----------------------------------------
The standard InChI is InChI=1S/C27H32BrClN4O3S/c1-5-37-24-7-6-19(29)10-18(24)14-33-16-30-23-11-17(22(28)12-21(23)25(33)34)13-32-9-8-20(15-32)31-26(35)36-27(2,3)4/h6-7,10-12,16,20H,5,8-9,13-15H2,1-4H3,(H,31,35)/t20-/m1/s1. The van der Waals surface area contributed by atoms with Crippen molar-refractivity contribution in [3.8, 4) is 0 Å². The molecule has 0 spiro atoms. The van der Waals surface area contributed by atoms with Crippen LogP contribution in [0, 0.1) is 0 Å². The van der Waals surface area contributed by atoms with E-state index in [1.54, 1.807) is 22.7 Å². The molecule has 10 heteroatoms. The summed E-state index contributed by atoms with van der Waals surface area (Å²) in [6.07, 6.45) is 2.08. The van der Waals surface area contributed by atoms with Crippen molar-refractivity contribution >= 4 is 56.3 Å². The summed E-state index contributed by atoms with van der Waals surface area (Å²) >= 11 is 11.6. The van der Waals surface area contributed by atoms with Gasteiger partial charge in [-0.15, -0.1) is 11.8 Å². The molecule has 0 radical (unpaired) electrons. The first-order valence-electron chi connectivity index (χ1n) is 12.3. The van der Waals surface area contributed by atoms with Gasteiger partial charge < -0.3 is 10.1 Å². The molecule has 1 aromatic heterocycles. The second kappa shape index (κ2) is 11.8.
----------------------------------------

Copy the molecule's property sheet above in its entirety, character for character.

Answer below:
The standard InChI is InChI=1S/C27H32BrClN4O3S/c1-5-37-24-7-6-19(29)10-18(24)14-33-16-30-23-11-17(22(28)12-21(23)25(33)34)13-32-9-8-20(15-32)31-26(35)36-27(2,3)4/h6-7,10-12,16,20H,5,8-9,13-15H2,1-4H3,(H,31,35)/t20-/m1/s1. The van der Waals surface area contributed by atoms with Crippen molar-refractivity contribution in [3.8, 4) is 0 Å². The molecule has 0 spiro atoms. The van der Waals surface area contributed by atoms with Crippen LogP contribution in [0, 0.1) is 0 Å². The van der Waals surface area contributed by atoms with E-state index in [1.54, 1.807) is 22.7 Å². The molecule has 10 heteroatoms. The summed E-state index contributed by atoms with van der Waals surface area (Å²) in [6.07, 6.45) is 2.08. The van der Waals surface area contributed by atoms with Crippen molar-refractivity contribution >= 4 is 56.3 Å². The summed E-state index contributed by atoms with van der Waals surface area (Å²) >= 11 is 11.6. The van der Waals surface area contributed by atoms with Gasteiger partial charge in [-0.15, -0.1) is 11.8 Å². The molecule has 0 radical (unpaired) electrons. The first-order valence-electron chi connectivity index (χ1n) is 12.3. The van der Waals surface area contributed by atoms with Gasteiger partial charge < -0.3 is 10.1 Å². The molecule has 1 aromatic heterocycles. The second kappa shape index (κ2) is 11.8.